April 19th, 2006

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12:48 am - on the arts, time and world civilization...

Oakland Graffiti
Originally uploaded by chrismaverick.
So Sunday night as beststephi and I were driving to Cleveland and back to drop off mamarayne we were listening to a radio show she likes on Sirius's liberal political channel, TalkLeft.

The program, Young Turks, had deviated from their topic of Rumsfield bashing to talk about the nature of art. Two interesting topics came up: 1) is graffiti art. And B) is new media (movies, tv, art, pop/hiphop/rock music) art? And then one must ask, which is MORE artlike?

The part I found interesting was that one of the Turks seemed to think that art was all about expression, and thus graffiti was quite artistic (sometimes, she made the differentiation between graffiti art and "tagging"). One of the other turks felt that art was about a reflection of society and culture and should be relevant and thus TV, movies, etc were the only real art today and painting and sculpture and such were pretty much passé. They went on to discuss this for a few moments before, much like any other pundit show, they basically reverted to childish namecalling, ended the segment and went on to the next topic.

But I was intrigued. So I ask you noble reader, what is the nature of art? What do you consider art? Can popular culture(art, tv, hip hop, the internet) be art? What about counter culture (graffiti, prowrestling, hip hop and the internet again)? Is one more art than the other?

Or as Milk and Cheese say, is art just that which we don't understand?

And speaking of art... I should do more. Half of my not doing so is me being lame, the other half is me not having inspiring models (or at least that's what I'm blaming), so once again, if you want to pose for one of my photoshoots, let me know.

And in closing... Aloha Jam is this weekend... come, party, get drunk, soak in the hottub, be sexy, win prizes... or something...

(22 comments | Leave a comment)

on the arts, time and world civilization... - graffiti.maverick — LiveJournal

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[User Picture]From: kenoubi Date: April 19th, 2006 - 05:45 am (Link)
I prefer to define art as that which is produced with the intention of its having æsthetic value. Æsthetic value I would define as that valued for its own sake, not as the means to some further end. I realize this leads to a few strange cases—most notably, are many/most instances of sex art?—but I prefer to bite the bullet and say that they are. More interestingly, it nearly obliterates the distinction between art and craft, but I prefer that anyway, since I've always thought that distinction was created by Fine Arts practitioners so they could look down their noses at the plebeian craftsmen.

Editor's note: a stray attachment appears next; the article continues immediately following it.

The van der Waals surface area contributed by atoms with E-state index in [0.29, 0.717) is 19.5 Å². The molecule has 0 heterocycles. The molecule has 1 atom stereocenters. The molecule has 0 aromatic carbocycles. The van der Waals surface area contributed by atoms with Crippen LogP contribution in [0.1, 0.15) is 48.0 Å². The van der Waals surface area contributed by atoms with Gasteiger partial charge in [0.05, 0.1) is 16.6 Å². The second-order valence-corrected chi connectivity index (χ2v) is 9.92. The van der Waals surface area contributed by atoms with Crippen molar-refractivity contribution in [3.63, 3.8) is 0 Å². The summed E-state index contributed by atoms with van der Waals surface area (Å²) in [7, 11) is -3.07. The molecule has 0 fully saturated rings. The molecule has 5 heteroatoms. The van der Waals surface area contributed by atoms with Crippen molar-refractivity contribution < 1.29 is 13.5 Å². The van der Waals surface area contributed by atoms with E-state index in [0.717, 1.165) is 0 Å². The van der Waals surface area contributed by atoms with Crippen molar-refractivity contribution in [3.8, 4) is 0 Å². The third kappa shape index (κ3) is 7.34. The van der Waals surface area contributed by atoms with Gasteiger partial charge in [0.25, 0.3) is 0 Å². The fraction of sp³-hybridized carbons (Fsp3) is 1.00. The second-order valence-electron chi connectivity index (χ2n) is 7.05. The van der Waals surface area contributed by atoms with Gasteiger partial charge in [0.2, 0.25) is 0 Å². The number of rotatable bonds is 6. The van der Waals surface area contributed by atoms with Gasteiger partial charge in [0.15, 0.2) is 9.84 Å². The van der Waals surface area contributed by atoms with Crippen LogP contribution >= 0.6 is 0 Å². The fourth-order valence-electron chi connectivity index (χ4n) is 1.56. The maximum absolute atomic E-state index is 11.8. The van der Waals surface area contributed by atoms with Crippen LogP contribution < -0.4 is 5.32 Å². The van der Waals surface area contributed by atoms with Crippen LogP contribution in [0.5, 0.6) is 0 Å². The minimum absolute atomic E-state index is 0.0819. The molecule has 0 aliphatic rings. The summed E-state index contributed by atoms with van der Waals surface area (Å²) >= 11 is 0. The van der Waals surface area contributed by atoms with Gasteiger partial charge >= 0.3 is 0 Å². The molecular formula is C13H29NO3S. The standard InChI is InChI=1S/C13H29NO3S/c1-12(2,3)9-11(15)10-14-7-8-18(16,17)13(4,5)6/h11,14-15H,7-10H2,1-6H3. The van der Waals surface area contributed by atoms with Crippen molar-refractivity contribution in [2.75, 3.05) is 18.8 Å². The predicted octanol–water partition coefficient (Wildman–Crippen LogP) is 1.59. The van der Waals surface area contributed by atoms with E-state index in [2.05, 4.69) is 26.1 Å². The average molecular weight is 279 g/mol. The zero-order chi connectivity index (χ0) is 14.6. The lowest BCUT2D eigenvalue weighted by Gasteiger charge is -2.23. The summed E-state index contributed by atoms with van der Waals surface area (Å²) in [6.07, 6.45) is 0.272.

I don't see any reason that pop culture or counterculture can't be art (and in fact, I think that many instances of them are). Isn't counterculture really just pop culture for rebels, anyway? Perhaps by pop culture you meant mass-market culture, but even that seems to blend pretty seamlessly with counterculture these days.

Strictly speaking, of course, many countercultural artifacts are created more to convey ideas than for the sheer enjoyment of contemplating them, and are thereby at least partially propaganda rather than art. I do think there's room for gradations as to how artistic something is.
[User Picture]From: chrismaverick Date: April 20th, 2006 - 02:06 am (Link)
interesting... so are you arguing that a piece meant to convey a statement, or to cause someone to think about an idea isn't art? I think most "artists" would disagree. Not that that makes you wrong or right. I'd just be curious as to more of your thinking along that line.

Key in point, if I paint an image meant to tell the conveyor that I hate the gulf war, or I paint a piece depicting the crucifiction, I am certainly not just creating something for the sake of it being valued on its own merit. I am trying to convince the viewer of my leftist or christian viewpoint, right? It would be, as you said, propoganda. But does that make it non-artistic?
[User Picture]From: max1975 Date: April 20th, 2006 - 03:03 am (Link)
interesting... so are you arguing that a piece meant to convey a statement, or to cause someone to think about an idea isn't art? I think most "artists" would disagree.

I have a lot of sympathy for this point of view. I think when art is used to convey a specific message, it has a tendency to, well...to suck. Again, one could write volumes. But to try and simplify, I think art has the power to communicate a whole lot more than whatever idea the artist has in mind when he makes it. When this power is consciously appropriated to serve the artist's ideology, rather than unleashed to its full potential, the result is often quite tacky.

That said, there's a clearly a lot of stuff with ideological content that is also great art (and actually, it's not ideological content doesn't bother me, it's preaching). And the tacky stuff wouldn't bother me so much if it weren't art being subjugated.
[User Picture]From: chrismaverick Date: April 20th, 2006 - 10:43 am (Link)
tacky or no, it would still be art though. And besides, I agree with you, a piece can coney a lot more than the artists intention, but that's still not "being appreciated only for its own intrinsic aesthetic value," ya know? So I guess what I was getting at is what you said in the second paragraph, I don't think preachiness and artisticness are mutually exclusive.... if anything its just annoying.
[User Picture]From: kenoubi Date: April 20th, 2006 - 12:34 pm (Link)